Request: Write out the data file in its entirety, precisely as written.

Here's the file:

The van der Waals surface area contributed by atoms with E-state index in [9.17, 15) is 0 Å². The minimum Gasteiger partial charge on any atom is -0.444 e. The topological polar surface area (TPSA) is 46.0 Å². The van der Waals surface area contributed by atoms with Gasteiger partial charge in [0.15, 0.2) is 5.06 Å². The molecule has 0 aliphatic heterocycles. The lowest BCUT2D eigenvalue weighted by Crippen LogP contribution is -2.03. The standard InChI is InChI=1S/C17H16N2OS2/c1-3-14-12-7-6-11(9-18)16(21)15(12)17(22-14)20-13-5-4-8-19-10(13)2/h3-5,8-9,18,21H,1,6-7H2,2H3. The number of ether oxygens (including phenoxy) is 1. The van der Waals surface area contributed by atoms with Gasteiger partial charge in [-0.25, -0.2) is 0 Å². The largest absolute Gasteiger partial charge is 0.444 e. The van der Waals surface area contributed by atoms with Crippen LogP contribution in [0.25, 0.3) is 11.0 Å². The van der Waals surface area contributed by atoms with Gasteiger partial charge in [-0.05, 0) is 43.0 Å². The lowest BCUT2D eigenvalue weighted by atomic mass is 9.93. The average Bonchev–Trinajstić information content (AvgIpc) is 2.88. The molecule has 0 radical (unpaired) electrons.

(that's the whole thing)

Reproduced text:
The van der Waals surface area contributed by atoms with E-state index in [9.17, 15) is 0 Å². The minimum Gasteiger partial charge on any atom is -0.444 e. The topological polar surface area (TPSA) is 46.0 Å². The van der Waals surface area contributed by atoms with Gasteiger partial charge in [0.15, 0.2) is 5.06 Å². The molecule has 0 aliphatic heterocycles. The lowest BCUT2D eigenvalue weighted by Crippen LogP contribution is -2.03. The standard InChI is InChI=1S/C17H16N2OS2/c1-3-14-12-7-6-11(9-18)16(21)15(12)17(22-14)20-13-5-4-8-19-10(13)2/h3-5,8-9,18,21H,1,6-7H2,2H3. The number of ether oxygens (including phenoxy) is 1. The van der Waals surface area contributed by atoms with Gasteiger partial charge in [-0.25, -0.2) is 0 Å². The largest absolute Gasteiger partial charge is 0.444 e. The van der Waals surface area contributed by atoms with Crippen LogP contribution in [0.25, 0.3) is 11.0 Å². The van der Waals surface area contributed by atoms with Gasteiger partial charge in [-0.05, 0) is 43.0 Å². The lowest BCUT2D eigenvalue weighted by atomic mass is 9.93. The average Bonchev–Trinajstić information content (AvgIpc) is 2.88. The molecule has 0 radical (unpaired) electrons.